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square bums

Pub: Sydney Morning Herald

Pubdate: 28-Oct-2010

Edition: First

Section: News and Features

Subsection: Opinion

Page: 17

Wordcount: 953

Design fails to think outside the square



Near where I live is an uber-chic window display of square toilets. The blurb cites the old Bauhaus line “less is more”, but it’s a sunny morning and I’m feeling good so I take this less as a user’s instruction and more as a general welcome to the square-ended among us to test whether form does follow function, and how meekly.

But that’s design for you, and since it’s Architecture Week design is very much on the agenda.

We might work better, square-bottomed; certainly it would make for closer stacking in buses and trains.

This time-honoured designer’s ploy – when in doubt, redesign the client – reminds me of the chap I once met who was bent on reworking the boiled egg into a continuous, yolk-centred tube that could be endlessly sliced without those annoying all-white ends. Good idea, I thought. Pity the hen.

As it happens, though, the bottom I find myself following up the train-station stairs isn’t remotely square. It is, in fact, distinctly apple-cheeked and seems to wink at me as it goes. The explanation takes me a few seconds to grasp; fashion has now shoved the jeans pocket so far down the buttock, so far into the re-entrant crease, that it is unable to pocket anything and – being in this case of double welt design – actually opens and closes expressively with every step.

Design, designed, designer. Have you noticed that “designer”, once a noun, is now an adjective? It translates, roughly, as “all form no content” or “really really pretentious and silly” or just “downright unusable” – as in designer specs, winking designer jeans, square designer toilet. Only on the rarest (and most rarefied) occasions is the word “designer” used to mean “supremely well suited to purpose”.

So it is with all this in mind that I listen, later that day, to Richard Leplastrier describe the house as an “outer garment” for life, a husk of which human lives are the kernel. It seems apt to wonder: does this garment fit us better or worse as time goes by?

Much has been written, lately, about the idea of home. Sadly, most of it is drivel. “Home” seems to provide a licence to sequester in black ink nostalgic gas that would normally dissipate harmlessly at one or other dinner party. And much of the non-drivel, such as Bill Bryson’s At Home: a short history of private life, isn’t actually about home at all, but really just another excuse for a fascinating jag through social history.

Which is to say, neither genre deals with home now. This is a shame, because now is the interesting bit on the home front, with evidence as to “fit” going both ways. On the one hand, it’s like how Levis accommodated the obesity era by simply calling what was size 14, size 10. We bewail the “housing affordability” crisis, forgetting that what we now call “house” has four times the space per person of 50 years ago.

So, yes, perhaps the way our homes (already world’s biggest) are blowing out in direct proportion to our waistlines (world’s fastest-growing) could mean that, indeed, there is fit.

But does it? Is there? Australia’s long obsession with the house means that most of us spend most of our lives paying for one. It also means an inordinate part of the evening news is absorbed by property prices, construction figures and interest rates, and that most architects design nothing else.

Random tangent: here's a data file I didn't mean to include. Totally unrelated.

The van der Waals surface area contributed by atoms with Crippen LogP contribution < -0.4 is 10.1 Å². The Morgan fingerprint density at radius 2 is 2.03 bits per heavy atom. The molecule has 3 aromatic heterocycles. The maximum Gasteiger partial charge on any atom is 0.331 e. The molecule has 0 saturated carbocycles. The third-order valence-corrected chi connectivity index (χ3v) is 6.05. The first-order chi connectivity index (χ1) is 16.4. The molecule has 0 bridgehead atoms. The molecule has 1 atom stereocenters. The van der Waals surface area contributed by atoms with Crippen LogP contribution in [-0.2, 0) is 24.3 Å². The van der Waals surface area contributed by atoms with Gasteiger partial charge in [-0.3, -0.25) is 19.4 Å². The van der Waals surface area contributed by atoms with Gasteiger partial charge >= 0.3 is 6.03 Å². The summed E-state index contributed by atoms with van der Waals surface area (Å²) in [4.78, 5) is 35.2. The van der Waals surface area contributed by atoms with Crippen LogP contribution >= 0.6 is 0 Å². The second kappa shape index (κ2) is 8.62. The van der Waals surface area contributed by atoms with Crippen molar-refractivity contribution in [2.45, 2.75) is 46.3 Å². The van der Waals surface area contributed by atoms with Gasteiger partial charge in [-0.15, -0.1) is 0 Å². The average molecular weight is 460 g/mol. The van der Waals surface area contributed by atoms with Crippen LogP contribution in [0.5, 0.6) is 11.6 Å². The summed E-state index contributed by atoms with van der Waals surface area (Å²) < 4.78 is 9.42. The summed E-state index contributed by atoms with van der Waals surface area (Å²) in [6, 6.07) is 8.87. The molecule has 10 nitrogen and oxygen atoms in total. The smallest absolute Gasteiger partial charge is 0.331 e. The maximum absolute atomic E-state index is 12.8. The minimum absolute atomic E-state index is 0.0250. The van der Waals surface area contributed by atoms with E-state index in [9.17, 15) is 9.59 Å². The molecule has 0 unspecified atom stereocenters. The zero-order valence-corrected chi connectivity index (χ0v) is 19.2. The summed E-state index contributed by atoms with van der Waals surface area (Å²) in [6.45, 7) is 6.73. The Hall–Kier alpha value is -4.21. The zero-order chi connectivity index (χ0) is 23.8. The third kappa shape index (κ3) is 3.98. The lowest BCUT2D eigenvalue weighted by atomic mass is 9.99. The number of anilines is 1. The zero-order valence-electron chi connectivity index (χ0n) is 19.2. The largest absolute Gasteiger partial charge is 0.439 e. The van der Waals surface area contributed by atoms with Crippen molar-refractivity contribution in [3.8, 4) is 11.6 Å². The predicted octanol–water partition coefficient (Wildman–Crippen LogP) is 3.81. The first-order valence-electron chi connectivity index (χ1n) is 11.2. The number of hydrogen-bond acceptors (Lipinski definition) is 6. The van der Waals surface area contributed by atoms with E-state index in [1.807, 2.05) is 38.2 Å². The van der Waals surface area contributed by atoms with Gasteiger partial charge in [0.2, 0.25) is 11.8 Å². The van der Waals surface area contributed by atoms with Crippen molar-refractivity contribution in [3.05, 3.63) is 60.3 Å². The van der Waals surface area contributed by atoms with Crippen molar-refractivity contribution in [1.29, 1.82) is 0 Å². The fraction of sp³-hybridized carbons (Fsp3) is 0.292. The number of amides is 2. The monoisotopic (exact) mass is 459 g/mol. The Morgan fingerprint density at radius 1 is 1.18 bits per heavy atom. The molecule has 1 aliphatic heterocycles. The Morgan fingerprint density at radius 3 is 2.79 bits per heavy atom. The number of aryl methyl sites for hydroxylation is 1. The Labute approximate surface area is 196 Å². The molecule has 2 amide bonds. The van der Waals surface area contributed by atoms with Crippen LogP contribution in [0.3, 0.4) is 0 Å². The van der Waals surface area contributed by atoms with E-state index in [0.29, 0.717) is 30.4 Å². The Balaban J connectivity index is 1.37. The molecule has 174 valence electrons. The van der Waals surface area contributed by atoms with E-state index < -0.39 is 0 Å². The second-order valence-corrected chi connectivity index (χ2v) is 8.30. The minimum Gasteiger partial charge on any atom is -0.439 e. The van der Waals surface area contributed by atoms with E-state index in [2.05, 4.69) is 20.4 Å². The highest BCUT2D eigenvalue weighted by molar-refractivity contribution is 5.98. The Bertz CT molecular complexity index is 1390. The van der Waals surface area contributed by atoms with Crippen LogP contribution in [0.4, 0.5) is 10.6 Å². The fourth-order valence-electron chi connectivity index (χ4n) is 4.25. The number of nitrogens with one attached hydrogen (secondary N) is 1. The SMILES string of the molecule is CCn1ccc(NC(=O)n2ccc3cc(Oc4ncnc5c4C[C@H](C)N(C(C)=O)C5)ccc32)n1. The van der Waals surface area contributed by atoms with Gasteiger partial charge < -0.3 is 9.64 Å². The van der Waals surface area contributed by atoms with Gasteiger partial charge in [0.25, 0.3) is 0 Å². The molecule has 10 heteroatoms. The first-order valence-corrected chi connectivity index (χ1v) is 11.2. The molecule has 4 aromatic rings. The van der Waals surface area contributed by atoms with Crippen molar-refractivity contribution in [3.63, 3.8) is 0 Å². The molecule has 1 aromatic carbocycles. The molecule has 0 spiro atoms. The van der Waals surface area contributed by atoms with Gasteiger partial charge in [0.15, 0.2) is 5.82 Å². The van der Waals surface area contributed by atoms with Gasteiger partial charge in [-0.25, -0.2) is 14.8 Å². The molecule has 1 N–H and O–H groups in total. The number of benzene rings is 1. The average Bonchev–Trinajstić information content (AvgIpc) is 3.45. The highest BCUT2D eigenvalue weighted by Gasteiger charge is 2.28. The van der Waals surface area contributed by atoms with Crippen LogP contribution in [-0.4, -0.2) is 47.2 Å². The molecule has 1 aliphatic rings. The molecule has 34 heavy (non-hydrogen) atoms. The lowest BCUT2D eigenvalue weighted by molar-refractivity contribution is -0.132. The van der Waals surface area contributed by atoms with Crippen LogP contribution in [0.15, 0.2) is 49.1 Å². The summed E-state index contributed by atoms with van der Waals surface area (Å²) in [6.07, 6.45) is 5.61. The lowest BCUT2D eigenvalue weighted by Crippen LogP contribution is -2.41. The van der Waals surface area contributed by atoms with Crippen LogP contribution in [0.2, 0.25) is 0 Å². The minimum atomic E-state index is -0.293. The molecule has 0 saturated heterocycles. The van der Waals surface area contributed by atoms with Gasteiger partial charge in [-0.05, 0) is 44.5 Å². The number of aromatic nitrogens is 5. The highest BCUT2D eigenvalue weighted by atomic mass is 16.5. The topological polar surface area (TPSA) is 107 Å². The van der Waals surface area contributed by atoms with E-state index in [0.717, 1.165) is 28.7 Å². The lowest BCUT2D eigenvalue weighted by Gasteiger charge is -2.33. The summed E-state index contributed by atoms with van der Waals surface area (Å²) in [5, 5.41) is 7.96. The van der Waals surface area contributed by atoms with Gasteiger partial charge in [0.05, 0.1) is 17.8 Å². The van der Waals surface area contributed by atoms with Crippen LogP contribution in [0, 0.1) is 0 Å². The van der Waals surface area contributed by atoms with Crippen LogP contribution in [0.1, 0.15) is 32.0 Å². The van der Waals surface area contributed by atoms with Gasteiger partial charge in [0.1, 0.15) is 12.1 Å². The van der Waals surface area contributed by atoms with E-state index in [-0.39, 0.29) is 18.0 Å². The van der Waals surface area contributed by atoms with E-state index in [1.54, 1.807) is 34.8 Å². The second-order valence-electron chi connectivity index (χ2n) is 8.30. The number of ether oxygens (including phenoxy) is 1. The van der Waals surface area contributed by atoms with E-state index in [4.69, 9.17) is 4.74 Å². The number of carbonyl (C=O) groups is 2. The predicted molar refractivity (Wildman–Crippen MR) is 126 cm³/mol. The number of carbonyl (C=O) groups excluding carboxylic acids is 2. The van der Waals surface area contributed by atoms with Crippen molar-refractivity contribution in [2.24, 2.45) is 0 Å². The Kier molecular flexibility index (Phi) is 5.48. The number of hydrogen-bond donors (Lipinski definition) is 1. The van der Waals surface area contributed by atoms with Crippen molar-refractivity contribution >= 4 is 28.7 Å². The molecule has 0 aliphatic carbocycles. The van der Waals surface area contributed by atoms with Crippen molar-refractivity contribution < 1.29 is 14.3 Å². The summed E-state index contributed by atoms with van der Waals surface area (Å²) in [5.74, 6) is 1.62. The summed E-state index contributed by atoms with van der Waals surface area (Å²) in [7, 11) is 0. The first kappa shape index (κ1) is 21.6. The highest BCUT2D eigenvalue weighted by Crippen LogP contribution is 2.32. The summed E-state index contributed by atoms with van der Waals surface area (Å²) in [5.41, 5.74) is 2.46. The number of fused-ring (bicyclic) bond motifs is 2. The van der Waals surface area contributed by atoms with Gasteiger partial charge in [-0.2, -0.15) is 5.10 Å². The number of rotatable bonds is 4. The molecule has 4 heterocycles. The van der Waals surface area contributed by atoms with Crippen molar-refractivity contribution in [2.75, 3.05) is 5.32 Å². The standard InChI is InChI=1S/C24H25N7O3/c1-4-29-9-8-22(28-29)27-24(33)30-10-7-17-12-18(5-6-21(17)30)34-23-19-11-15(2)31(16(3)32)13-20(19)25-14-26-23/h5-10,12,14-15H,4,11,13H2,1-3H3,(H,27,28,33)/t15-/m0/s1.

So we should be good at it by now. We should know how to tweak the levers of planning and economy to produce the mix and spread and society we want. We should routinely produce houses we absolutely love, and in which we are absolutely, reliably, at home.

Far from it. Australians sell up and move on every seven years on average, which suggests we’re as ill-at-ease in our houses as we are in our continent. Hardly surprising when you look at them. Anyone who still believes that old furphy about suburbia being the built form of individual freedom and creativity should have a quick squiz at the Museum of Sydney’s terrifying Boomburbs show.

Roof after vast tiled roof, pool after vast turquoise pool, these houses are as individualistic as the eyes-right goose-steppers of the Korean People’s Army.

So unless, as a people, we are inordinately uniform, which I don’t for a minute believe, these great, bloated figure-hiding houses of ours are not, repeat not, about fit.

What they are about is money. The fit, if it exists, is not to human lives, but to market values. The typical Aussie house now substitutes resale for personal value, quantity for quality, look for feel.

Yet feel – what Martin Heidegger called dasein, or being there – does matter.

For years, architects have nurtured their lonely belief that quality of space and play of light were genuine life issues. Now a neuro-immunologist, Dr Esther Sternberg, who appeared recently on Natasha Mitchell’s excellent ABC radio program All in the Mind, agrees. The “place” effect is real. Good places make you feel better, think better, be better.

Sternberg, initially sceptical, became convinced by personal trauma that place affects the emotions, and emotions affect the immune system. Now she works to establish what she calls the “science of place”.

So far, admittedly, there’s not a lot to show, beyond the demonstration that people heal faster near pleasing views of landscape.

This is not new; consider the spas and sanitariums of old. But perhaps in the future, architecture will be taught in the lab, not the studio, with houses customised to your DNA profile and changing round you as you grow; perfect fit, cradle to grave, with daffy square toilets strictly for those early pretentious years.




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